Consider, for instance, in Human, All Too Human, in which Nietzsche writes, “When marrying, one should ask oneself this question: Do you believe that you will be able to converse well with this woman into your old age? Everything else in marriage is transitory, but the most time during the association belongs to conversation.” Nietzsche had a knack for being able to say a lot succinctly, to the point where he gloats about it in Twilight of the Idols: “It is my ambition to say in ten sentences what others say in a whole book.”

Conversation and its role in marriage — or, more specifically, the role it plays in deciding who your long-term romantic partner should be — is one such example of that ambition. Few things, if any, are as important as conversation. If one’s values are radically different from one’s partner’s, this likely will result in adversarial conversations or perhaps their complete absence. Even if you enjoy physical intimacy or shared interests, your ability to speak with them on important matters — such as how and if to raise children, living arrangements, priorities, and boundaries — dissolves, and along with it, the relationship. Hence, it is worthwhile to consider whether you can converse with someone into old age. Indeed, it should be the criterion for remaining in or even initiating a relationship with someone.

Another example of Nietzsche’s insight on relationships is the proposal that the worst marriages are those that lack friendship. Friendship, for Nietzsche, is not casual and shallow but rather has an end in mind. As he expresses in The Gay Science, friendship entails the mutual cultivation of the best attributes each friend possesses in one another. Friends, for instance, encourage and praise you when you are a step closer toward actualizing your best self. A friend is not, by contrast, simply someone you go to for feeling good. Critique should be welcomed in the context of friendship. Indeed, someone who knows you, sees you going down the wrong path, and fails to say anything to you about it is not your friend. This sort of friendship is integral to a successful long-term relationship.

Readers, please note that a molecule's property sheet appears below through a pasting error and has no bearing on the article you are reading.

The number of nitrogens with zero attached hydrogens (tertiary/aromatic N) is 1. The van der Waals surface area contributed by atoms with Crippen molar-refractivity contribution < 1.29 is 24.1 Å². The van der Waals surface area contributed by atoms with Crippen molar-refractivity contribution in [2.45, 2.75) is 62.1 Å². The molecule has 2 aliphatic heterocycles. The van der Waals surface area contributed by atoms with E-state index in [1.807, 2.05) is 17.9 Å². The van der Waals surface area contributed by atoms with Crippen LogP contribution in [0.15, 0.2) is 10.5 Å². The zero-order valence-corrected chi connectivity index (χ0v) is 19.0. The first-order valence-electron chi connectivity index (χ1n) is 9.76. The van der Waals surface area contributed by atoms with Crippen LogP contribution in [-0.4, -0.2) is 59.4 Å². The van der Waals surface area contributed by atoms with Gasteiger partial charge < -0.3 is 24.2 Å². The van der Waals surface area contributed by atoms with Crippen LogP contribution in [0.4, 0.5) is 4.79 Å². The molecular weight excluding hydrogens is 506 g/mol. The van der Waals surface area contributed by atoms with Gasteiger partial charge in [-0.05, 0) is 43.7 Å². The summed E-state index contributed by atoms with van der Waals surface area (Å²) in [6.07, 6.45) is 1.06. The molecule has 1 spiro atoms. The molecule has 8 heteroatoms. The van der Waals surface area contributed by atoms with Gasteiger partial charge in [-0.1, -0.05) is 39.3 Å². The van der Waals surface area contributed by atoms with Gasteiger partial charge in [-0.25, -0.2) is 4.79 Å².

How can we trust a misogynist’s advice on relationships?

Despite the wisdom of conversation and friendship in long-term relationships, how can we trust this advice coming from someone who spoke so archaically and viciously about women?

There are two answers to this. First, data suggests that conversation and friendship are non-negotiable elements of maintaining a long-term relationship’s stability. Second, Nietzsche’s rhetoric did not compose the bulk of his work and is more the product of bad experiences than any genuine philosophical conviction in the inferiority of women. Though most of us refuse to admit it, falling into the weakness of hate is one of the most human slip-ups imaginable.

In light of that, instead of dismissing Nietzsche due to his rhetoric, we ought to give his work on the romantic life due consideration. Without conversation and friendship, your relationship is likely doomed to failure.